Over a 150 years since it was first described by Darwin, scientists are finally uncovering the secrets behind the super strength of barnacle glue.
Still far better than anything we have been able to develop synthetically, barnacle glue – or cement – sticks to any surface, under any conditions.
But exactly how this superglue of superglues works has remained a mystery – until now.
An international team of scientists led by Newcastle University, UK, and funded by the US Office of Naval Research, have shown for the first time that barnacle larvae release an oily droplet to clear the water from surfaces before sticking down using a phosphoprotein adhesive.
Publishing their findings this week in the prestigious academic journal Nature Communications, author Dr Nick Aldred says the findings could pave the way for the development of novel synthetic bioadhesives for use in medical implants and micro-electronics. The research will also be important in the production of new anti-fouling coatings for ships.
“It’s over 150 years since Darwin first described the cement glands of barnacle larvae and little work has been done since then,” says Dr Aldred, a research associate in the School of Marine Science and Technology at Newcastle University, one of the world’s leading institutions in this field of research.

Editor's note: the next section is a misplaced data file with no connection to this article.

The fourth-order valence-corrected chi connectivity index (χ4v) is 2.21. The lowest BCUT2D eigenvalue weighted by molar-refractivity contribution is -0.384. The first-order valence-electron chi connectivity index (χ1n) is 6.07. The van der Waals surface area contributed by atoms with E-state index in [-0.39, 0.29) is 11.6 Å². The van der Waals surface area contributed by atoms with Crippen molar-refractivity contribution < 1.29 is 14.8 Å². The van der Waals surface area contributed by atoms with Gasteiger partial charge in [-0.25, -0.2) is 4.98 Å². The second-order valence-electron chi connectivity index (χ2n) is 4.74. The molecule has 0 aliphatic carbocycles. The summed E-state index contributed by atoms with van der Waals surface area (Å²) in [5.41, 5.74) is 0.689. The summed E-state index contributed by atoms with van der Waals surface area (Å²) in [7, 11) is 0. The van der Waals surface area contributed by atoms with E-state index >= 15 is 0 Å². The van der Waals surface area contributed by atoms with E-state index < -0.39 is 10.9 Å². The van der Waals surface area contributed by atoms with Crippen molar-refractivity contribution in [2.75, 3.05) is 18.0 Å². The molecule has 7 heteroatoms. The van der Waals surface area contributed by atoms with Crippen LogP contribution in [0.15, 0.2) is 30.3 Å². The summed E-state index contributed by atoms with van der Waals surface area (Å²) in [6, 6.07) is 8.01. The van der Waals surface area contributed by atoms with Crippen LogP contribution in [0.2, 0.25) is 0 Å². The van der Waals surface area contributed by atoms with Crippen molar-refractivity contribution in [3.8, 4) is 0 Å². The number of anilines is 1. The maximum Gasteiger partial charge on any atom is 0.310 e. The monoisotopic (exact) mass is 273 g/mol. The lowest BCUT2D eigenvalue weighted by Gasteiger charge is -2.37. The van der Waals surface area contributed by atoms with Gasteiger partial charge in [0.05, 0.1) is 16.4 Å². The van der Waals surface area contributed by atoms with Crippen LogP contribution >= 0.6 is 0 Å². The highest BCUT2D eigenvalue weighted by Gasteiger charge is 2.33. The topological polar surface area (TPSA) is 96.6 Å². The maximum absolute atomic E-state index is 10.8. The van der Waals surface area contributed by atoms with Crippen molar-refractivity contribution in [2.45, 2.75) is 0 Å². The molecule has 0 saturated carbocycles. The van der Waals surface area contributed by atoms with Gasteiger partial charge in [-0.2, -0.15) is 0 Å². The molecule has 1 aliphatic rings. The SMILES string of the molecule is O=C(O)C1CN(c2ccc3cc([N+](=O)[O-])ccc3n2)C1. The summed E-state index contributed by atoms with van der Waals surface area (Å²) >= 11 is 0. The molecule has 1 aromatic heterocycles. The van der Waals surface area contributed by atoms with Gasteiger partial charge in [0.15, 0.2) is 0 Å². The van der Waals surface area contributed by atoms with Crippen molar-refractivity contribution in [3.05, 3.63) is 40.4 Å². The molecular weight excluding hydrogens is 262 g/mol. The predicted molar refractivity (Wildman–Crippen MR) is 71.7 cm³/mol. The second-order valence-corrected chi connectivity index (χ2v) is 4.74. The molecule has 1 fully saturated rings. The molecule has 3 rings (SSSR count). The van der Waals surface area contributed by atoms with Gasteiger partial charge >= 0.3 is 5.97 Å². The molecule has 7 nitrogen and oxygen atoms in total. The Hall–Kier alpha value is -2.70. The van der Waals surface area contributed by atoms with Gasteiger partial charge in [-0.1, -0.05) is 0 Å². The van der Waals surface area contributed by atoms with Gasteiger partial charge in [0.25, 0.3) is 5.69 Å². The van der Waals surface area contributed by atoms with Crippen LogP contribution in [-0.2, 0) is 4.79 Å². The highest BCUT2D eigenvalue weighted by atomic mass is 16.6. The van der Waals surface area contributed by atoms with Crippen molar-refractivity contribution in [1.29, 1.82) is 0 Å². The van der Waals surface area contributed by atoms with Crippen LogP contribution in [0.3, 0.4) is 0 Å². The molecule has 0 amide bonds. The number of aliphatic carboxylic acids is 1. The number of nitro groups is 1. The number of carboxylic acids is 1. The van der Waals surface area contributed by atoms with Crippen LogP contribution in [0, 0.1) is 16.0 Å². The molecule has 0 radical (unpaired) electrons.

“We’ve known for a while there are two components to the bioadhesive but until now, it was thought they behaved a bit like some of the synthetic glues – mixing before hardening. But that still left the question, how does the glue contact the surface in the first place if it is already covered with water? This is one of the key hurdles to developing glues for underwater applications.
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